To help with your decision, we will break down common
terms used to describe battery storage for solar power.
1) Plug and Play
Plug and play solar kits are like a DIY solar power system - plug in and get solar energy! You order your solar kit, unpack it and then wire it to your fused electricity unit...pretty simple! However, the new generation of residential storage systems, while being promoted as “plug and play” may actually require the right equipment to plug into including the right solar inverter (see below).
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2) Solar Inverters and Battery Storage
The role of a solar inverter in a conventional solar power system is to turn power generated by solar panels into suitable energy for use in your home or for exporting to the mains grid. To allow a solar power storage system to be properly installed, your solar inverter needs to be able to route the electricity generated by the solar panels into the battery for charging or from the mains grid power. Most solar inverters installed in Australia are not able to perform this function, nor can they be upgraded. So when you’re looking to go solar, or upgrade your system look at for a package that includes a fully compatible solar inverter so you don’t need to buy a whole new system if you are looking to use storage batteries for power.
3) Battery Upgradeable
Your current power storage may be upgradeable, and you may also be able to continue using your panels, the solar panel mounting system and wiring. However, while many systems can be upgraded to run with batteries for solar power storage you may still be required to purchase a replacement/additional inverter or other equipment. It is very important to ask a solar company, exactly what is meant by “battery upgradeable” and whether you will need to pay for any equipment upgrades.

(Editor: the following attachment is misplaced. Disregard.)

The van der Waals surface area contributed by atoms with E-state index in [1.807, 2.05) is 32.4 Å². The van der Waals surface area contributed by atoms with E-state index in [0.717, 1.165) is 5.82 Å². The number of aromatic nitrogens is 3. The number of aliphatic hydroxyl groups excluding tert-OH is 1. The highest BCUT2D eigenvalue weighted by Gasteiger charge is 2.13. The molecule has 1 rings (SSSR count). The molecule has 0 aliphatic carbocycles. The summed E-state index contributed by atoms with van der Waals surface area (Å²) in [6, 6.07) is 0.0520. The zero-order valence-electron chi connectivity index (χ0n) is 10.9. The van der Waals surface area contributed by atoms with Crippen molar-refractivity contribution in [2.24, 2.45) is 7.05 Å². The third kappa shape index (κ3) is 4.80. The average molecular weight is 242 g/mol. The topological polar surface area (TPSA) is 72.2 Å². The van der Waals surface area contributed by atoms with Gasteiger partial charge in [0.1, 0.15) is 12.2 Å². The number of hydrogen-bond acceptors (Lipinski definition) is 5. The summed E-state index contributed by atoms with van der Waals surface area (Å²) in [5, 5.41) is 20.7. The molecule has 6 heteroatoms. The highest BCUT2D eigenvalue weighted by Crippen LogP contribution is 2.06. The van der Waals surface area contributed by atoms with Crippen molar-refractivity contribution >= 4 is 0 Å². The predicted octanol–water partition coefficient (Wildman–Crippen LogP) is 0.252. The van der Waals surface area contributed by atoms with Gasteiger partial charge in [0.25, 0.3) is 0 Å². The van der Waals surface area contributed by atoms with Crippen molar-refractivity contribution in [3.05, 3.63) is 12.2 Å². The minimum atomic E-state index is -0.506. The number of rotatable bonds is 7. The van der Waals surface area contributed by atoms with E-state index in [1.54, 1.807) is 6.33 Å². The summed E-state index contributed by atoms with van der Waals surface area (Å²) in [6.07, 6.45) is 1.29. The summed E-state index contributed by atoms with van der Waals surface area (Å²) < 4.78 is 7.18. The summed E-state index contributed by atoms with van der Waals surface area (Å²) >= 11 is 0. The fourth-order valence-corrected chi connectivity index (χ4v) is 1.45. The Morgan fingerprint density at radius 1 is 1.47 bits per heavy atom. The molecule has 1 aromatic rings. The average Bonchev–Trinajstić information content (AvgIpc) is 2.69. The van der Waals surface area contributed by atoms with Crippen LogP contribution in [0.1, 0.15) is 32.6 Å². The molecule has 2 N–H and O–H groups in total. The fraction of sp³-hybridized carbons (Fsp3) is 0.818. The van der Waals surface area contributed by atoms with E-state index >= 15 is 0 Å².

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4) Battery ‘ready’ Solar Panel Systems
As well as having a compatible inverter, a truly battery ‘ready’ solar power system will need to have a power meter already installed. A power meter is a bidirectional device that optimises self-consumption of solar generated electricity and records the household’s energy production and usage patterns. The power meter is not only important as part of a battery system, but also in the lead-up to it being installed as it will indicate the amount of storage capacity required and help confirm if a battery system will be a wise investment.
If you’re new to the solar world, ask your solar installer about installing a ‘battery ready’ solar power system. This allows you to still have a grid-connected system installed, but it will be set up so it’s easy to attach batteries if and when you want them.
The system with batteries would then be called a ‘hybrid’. A hybrid system is really the best of both worlds:
- You get the guaranteed electricity supply of the grid PLUS
- The ability to store your excess solar energy for use when the sun isn’t shining
- You can also switch over to your own battery reserves if the grid goes down.